Pamela Eisenbaum, an expert on early Christianity, reveals the true nature of the historical Paul in Paul Was Not a Christian. She explores the idea of Paul not as the founder of a new Christian religion, but as a devout Jew who believed Jesus was the Christ who would unite Jews and Gentiles and fulfill God’s universal plan for humanity. Eisenbaum’s work in Paul Was Not a Christian will have a profound impact on the way many Christians approach evangelism and how to better follow Jesus’s—and Paul’s—teachings on how to live faithfully today.
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About the Author
Pamela Eisenbaum is the associate professor of biblical studies and Christian origins at Iliff School of Theology in Denver, Colorado. Eisenbaum is a national media expert on early Christianity and, as a practicing Jew teaching in a Christian seminary, has a unique perspective on the origins of Christianity.
Table of Contents
Note to the Reader xiii
1 Was Paul Really Jewish? 5
2 Paul the Problem 10
3 How Paul Became a Christian 32
4 Reading Paul as a Jew-Almost 55
5 Paul's Jewish Inheritance 67
6 Who Is and Who Isn't a Jew? 99
7 The Flexible Pharisees 116
8 Paul the (Ex?)-Pharisee 132
9 A Typical Jew 150
10 A Radical Jewish Monotheist 172
11 On a Mission from God 196
12 "On the Contrary, We Uphold the Law!" 208
13 Justification Through Jesus Christ 240
14 It's the End of the World as We Know It 250
What People are Saying About This
Eisenbaum shows the implausibility of the common interpretation of Paul that pits a Christian essence against a superficial or rejected Jewish hull. The book’s great accomplishment is to show us a historically plausible picture of a fully Jewish Paul who was also fully committed to Christ.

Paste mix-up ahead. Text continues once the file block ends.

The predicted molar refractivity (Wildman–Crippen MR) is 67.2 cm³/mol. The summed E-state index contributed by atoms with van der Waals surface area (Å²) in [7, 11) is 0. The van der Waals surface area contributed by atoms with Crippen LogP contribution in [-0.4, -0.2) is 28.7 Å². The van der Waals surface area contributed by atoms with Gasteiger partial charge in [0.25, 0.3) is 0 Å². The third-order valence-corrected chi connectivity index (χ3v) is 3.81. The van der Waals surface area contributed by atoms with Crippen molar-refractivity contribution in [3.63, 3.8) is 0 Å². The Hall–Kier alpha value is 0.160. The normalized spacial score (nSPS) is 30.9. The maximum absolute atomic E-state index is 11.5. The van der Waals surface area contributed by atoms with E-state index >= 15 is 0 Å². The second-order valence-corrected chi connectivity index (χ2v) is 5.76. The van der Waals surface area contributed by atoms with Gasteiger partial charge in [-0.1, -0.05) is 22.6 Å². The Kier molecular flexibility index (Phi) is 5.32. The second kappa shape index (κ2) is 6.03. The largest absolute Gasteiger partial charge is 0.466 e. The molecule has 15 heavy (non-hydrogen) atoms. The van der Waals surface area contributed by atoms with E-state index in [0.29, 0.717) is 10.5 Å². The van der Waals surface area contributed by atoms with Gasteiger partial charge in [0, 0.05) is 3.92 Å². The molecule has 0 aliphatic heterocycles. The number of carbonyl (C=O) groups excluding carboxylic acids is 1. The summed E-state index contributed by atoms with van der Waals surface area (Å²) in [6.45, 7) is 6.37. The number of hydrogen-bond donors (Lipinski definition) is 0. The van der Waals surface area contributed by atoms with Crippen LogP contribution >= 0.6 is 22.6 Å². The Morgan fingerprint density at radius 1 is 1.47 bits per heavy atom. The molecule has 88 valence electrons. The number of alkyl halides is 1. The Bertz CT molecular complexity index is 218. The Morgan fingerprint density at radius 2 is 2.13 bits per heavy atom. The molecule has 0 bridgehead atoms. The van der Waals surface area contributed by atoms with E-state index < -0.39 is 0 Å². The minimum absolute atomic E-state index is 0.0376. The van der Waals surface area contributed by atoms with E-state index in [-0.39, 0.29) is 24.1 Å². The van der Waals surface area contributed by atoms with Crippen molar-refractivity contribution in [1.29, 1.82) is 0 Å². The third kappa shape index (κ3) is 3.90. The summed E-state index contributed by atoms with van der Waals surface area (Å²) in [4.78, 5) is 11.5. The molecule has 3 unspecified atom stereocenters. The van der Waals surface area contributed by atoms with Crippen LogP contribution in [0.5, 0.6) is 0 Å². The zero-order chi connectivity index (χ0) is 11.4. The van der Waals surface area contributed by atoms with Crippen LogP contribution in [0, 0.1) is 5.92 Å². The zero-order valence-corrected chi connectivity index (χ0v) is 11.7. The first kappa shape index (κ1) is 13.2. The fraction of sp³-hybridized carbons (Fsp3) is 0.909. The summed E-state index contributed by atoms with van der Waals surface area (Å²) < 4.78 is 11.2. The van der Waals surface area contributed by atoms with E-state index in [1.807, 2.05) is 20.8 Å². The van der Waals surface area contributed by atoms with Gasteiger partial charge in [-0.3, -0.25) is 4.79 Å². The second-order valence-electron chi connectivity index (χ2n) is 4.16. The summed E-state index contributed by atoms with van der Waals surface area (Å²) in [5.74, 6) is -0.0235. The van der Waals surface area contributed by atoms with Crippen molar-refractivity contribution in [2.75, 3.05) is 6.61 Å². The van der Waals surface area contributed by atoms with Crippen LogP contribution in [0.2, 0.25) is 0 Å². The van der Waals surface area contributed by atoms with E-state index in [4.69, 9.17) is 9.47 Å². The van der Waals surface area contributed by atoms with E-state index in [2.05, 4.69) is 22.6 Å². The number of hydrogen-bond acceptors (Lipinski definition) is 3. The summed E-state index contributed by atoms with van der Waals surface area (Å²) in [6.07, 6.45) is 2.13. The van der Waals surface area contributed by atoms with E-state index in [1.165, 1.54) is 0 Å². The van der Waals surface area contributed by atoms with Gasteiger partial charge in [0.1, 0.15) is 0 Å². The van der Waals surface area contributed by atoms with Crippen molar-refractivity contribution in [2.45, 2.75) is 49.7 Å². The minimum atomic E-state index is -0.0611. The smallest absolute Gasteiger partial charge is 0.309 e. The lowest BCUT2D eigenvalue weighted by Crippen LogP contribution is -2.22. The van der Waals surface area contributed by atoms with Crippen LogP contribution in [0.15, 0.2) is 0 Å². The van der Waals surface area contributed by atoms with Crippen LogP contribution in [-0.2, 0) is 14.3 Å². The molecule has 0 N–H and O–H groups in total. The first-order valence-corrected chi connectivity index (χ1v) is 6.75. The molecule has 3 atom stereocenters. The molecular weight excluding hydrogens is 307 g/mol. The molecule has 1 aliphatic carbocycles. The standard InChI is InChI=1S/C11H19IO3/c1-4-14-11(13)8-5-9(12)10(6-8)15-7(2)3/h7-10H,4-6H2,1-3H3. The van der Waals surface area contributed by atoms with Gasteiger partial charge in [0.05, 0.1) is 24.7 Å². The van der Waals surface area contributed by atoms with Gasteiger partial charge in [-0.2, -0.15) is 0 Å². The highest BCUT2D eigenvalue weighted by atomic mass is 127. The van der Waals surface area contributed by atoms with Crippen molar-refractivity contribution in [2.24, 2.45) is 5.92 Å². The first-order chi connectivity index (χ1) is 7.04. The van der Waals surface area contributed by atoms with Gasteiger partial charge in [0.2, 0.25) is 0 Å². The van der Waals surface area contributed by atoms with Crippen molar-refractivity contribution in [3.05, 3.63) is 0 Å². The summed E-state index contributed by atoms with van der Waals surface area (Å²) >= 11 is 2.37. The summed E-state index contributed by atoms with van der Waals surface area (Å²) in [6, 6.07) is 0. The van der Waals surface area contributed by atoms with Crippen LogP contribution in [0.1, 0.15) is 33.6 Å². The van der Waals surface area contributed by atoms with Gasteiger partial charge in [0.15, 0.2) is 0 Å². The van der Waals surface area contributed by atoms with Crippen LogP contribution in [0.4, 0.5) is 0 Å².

Pamela Eisenbaum’s Paul Was Not a Christian is a clear and effective presentation and extension of the view. . . that Paul remained fully identified with Judaism and the Torah throughout his life. . . It will repay careful reading by interested layfolk and by scholars as well.
Eisenbaum’s is one of a few important voices drawing our attention . . . to the continuing tensions and contradictions in Christian readings of Paul . . . This book does more than challenge and inform: it changes the way we think about Paul [and] the origins of Christian faith.
“Paul was not a Christian is well worth careful reading. It is a serious and very clear exposition of what changed and what stayed the same in Paul’s religious life. This book is very highly recommended to both scholars and laypersons as all will gain from it.”